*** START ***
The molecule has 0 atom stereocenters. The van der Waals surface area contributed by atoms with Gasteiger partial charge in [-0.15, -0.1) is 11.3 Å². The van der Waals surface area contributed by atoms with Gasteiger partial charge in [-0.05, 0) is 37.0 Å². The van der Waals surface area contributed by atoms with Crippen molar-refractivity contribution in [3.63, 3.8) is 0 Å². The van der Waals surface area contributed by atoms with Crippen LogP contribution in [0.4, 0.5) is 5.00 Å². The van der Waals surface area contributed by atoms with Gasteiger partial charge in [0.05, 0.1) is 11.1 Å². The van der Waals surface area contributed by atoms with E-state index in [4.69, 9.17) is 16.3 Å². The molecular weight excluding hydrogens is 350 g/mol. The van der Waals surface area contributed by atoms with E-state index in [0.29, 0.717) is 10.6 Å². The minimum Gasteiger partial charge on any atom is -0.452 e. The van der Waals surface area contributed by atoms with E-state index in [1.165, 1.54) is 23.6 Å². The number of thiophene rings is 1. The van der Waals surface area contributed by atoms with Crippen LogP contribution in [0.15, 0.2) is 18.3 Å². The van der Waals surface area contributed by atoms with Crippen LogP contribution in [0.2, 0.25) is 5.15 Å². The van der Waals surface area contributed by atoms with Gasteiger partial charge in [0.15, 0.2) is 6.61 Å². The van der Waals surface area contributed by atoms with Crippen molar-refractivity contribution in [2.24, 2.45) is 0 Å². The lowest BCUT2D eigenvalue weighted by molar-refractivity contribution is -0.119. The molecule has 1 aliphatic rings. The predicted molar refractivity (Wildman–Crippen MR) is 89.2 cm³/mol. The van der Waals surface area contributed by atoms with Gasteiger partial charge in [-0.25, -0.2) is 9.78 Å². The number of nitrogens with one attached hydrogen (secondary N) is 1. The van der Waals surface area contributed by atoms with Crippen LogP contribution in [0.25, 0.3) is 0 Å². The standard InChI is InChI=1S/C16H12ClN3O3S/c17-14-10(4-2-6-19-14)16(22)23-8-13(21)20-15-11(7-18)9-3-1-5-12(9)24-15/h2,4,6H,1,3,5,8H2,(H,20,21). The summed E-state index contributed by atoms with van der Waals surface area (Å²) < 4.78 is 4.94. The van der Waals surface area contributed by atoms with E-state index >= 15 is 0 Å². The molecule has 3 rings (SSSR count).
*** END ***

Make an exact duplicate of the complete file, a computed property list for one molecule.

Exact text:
The molecule has 0 atom stereocenters. The van der Waals surface area contributed by atoms with Gasteiger partial charge in [-0.15, -0.1) is 11.3 Å². The van der Waals surface area contributed by atoms with Gasteiger partial charge in [-0.05, 0) is 37.0 Å². The van der Waals surface area contributed by atoms with Crippen molar-refractivity contribution in [3.63, 3.8) is 0 Å². The van der Waals surface area contributed by atoms with Crippen LogP contribution in [0.4, 0.5) is 5.00 Å². The van der Waals surface area contributed by atoms with Gasteiger partial charge in [0.05, 0.1) is 11.1 Å². The van der Waals surface area contributed by atoms with E-state index in [4.69, 9.17) is 16.3 Å². The molecular weight excluding hydrogens is 350 g/mol. The van der Waals surface area contributed by atoms with E-state index in [0.29, 0.717) is 10.6 Å². The minimum Gasteiger partial charge on any atom is -0.452 e. The van der Waals surface area contributed by atoms with E-state index in [1.165, 1.54) is 23.6 Å². The number of thiophene rings is 1. The van der Waals surface area contributed by atoms with Crippen LogP contribution in [0.15, 0.2) is 18.3 Å². The van der Waals surface area contributed by atoms with Crippen LogP contribution in [0.2, 0.25) is 5.15 Å². The van der Waals surface area contributed by atoms with Gasteiger partial charge in [0.15, 0.2) is 6.61 Å². The van der Waals surface area contributed by atoms with Crippen molar-refractivity contribution in [2.24, 2.45) is 0 Å². The lowest BCUT2D eigenvalue weighted by molar-refractivity contribution is -0.119. The molecule has 1 aliphatic rings. The predicted molar refractivity (Wildman–Crippen MR) is 89.2 cm³/mol. The van der Waals surface area contributed by atoms with Gasteiger partial charge in [-0.25, -0.2) is 9.78 Å². The number of nitrogens with one attached hydrogen (secondary N) is 1. The van der Waals surface area contributed by atoms with Crippen LogP contribution in [0.25, 0.3) is 0 Å². The standard InChI is InChI=1S/C16H12ClN3O3S/c17-14-10(4-2-6-19-14)16(22)23-8-13(21)20-15-11(7-18)9-3-1-5-12(9)24-15/h2,4,6H,1,3,5,8H2,(H,20,21). The summed E-state index contributed by atoms with van der Waals surface area (Å²) < 4.78 is 4.94. The van der Waals surface area contributed by atoms with E-state index >= 15 is 0 Å². The molecule has 3 rings (SSSR count).